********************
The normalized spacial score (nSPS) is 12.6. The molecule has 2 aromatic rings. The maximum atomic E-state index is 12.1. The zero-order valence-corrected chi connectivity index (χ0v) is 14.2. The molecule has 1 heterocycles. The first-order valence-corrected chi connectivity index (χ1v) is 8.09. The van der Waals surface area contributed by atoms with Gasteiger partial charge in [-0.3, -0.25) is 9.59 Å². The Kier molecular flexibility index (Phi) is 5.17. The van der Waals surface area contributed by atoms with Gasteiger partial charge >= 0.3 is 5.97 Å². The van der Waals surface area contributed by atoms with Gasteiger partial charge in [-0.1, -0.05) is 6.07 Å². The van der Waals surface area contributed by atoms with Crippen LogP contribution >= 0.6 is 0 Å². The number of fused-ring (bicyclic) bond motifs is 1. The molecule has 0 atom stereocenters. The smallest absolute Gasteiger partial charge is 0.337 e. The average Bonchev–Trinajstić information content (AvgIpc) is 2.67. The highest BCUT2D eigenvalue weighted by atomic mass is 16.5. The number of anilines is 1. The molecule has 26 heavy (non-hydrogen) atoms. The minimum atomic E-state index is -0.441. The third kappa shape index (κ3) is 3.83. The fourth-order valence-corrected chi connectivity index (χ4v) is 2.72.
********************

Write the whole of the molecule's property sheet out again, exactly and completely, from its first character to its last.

The normalized spacial score (nSPS) is 12.6. The molecule has 2 aromatic rings. The maximum atomic E-state index is 12.1. The zero-order valence-corrected chi connectivity index (χ0v) is 14.2. The molecule has 1 heterocycles. The first-order valence-corrected chi connectivity index (χ1v) is 8.09. The van der Waals surface area contributed by atoms with Gasteiger partial charge in [-0.3, -0.25) is 9.59 Å². The Kier molecular flexibility index (Phi) is 5.17. The van der Waals surface area contributed by atoms with Gasteiger partial charge >= 0.3 is 5.97 Å². The van der Waals surface area contributed by atoms with Gasteiger partial charge in [-0.1, -0.05) is 6.07 Å². The van der Waals surface area contributed by atoms with Crippen LogP contribution >= 0.6 is 0 Å². The number of fused-ring (bicyclic) bond motifs is 1. The molecule has 0 atom stereocenters. The smallest absolute Gasteiger partial charge is 0.337 e. The average Bonchev–Trinajstić information content (AvgIpc) is 2.67. The highest BCUT2D eigenvalue weighted by atomic mass is 16.5. The number of anilines is 1. The molecule has 26 heavy (non-hydrogen) atoms. The minimum atomic E-state index is -0.441. The third kappa shape index (κ3) is 3.83. The fourth-order valence-corrected chi connectivity index (χ4v) is 2.72.